Insurance Personal Finance Retirement Planning

Facing Down The Retirement Passage

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Assuming you and your job made it through the pandemic unscathed–or maybe only mildly touched–and you are now in your 60s or 70s, you might be starting to think about that life passage known as “retirement.”

Retirement is more than an event; it’s a process. If you have been working steadily at a job, on a daily basis, five days a week, 52 weeks per year (hopefully, minus a vacation or two), retirement will unsettle you in ways you may not expect. It can also open up doors that have the potential to delight you and lead you to places you never dreamed you’d go. The only requirement is that you let go of your past life and embrace the new one with gusto. A big shift is coming; best to be as prepared for it as possible.

First…visit a financial advisor and find out whether you have enough money to cross the finish line. If not, come up with a next act that will put more money in the bank for your full retirement. Retirement jobs are all the rage now. You could go back to what you know or take up something entirely different.

One of the most difficult pieces of the puzzle might be your emotional response to stopping the contributions to a retirement account and starting the withdrawals. Your financial advisor can probably help you get through it without a nervous breakdown.

Remember…this isn’t the end. You can reinvent yourself at any age. Many well-known books were written by people in their 80s and 90s; Gladys Burrell ran her first marathon, in Honolulu, at age 86; Colonel Sanders founded KFC when he was 65; Clara Peller was 81 when she was “discovered” by an ad agency and made her first “where’s the beef?” commercial for Wendy’s; Alexander Fleming received the Nobel prize for discovering penicillin when he was 64.

Don’t assume you are embarking on complete retirement, remember that life after retirement is a river to be navigated and very few people are prepared for the rapids they will encounter in those first few years. You might consider engaging a retirement coach. In case that is a new concept for you, you wouldn’t be alone. Retirement coaching is a relatively new field and it has taken off quite rapidly in the last 10 years as the baby boomers have faced this life passage. Coaches who specialize in retirement now have their own professional society, the Retirement Coaches Association, which is also a good place to start your search for a coach.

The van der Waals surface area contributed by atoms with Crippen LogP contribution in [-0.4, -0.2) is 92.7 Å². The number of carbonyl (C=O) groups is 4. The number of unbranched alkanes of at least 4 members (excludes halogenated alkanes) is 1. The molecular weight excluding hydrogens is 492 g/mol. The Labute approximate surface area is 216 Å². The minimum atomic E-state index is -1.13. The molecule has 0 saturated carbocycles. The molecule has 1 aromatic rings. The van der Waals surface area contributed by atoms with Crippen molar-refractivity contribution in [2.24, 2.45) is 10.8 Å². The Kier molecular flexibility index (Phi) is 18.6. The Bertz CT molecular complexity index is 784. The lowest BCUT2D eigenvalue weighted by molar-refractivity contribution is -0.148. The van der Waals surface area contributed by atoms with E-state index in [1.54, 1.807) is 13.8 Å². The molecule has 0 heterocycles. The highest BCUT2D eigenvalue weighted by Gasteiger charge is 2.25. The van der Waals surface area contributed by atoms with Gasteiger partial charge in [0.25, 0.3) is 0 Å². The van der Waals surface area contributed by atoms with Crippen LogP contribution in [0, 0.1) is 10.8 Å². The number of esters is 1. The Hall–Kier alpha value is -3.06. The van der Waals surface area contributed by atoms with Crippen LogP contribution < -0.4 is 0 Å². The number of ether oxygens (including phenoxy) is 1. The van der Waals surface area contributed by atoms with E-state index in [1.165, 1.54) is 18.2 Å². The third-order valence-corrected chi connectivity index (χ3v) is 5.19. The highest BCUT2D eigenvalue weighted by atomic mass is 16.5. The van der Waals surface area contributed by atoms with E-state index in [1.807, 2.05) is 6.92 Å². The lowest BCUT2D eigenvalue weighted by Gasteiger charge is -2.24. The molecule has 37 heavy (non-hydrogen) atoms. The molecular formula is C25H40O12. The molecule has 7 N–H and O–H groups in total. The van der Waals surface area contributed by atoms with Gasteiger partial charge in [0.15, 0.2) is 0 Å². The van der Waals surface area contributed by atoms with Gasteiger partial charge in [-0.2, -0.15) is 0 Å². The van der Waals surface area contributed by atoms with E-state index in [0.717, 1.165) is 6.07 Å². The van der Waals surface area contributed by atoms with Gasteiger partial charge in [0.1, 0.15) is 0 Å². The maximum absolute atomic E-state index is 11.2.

You might also want to consider a phased approach to retirement, especially if you have been punching a clock for the past several decades. Some employers offer phased retirement as an option for their long-term employees. As the name implies, it’s a more drawn-out way to exit your work life, and it can benefit the employer in many ways as well as being a way for you to ease out gradually.

And finally, we have to reckon with our thought processes about the whole concept of retirement. Here are a few ways to approach it from a mental standpoint:

· Think of retirement not as a stopping point, but as a graduation

· Imagine your retirement as a time of renewal and growth

· Don’t expect to have it all figured out in six months.

· Expect to spend two years figuring out who you are now

· Meditate on possibilities, not limitations

· Take mental stock of your health and fitness and ponder the ways you can improve it

· Think of retirement as a time of re-invention

· Begin to create a new definition of yourself and start to discover what will bring meaning and purpose to your life.

· Stop thinking of yourself as a human-doing; start thinking of yourself as a human-being

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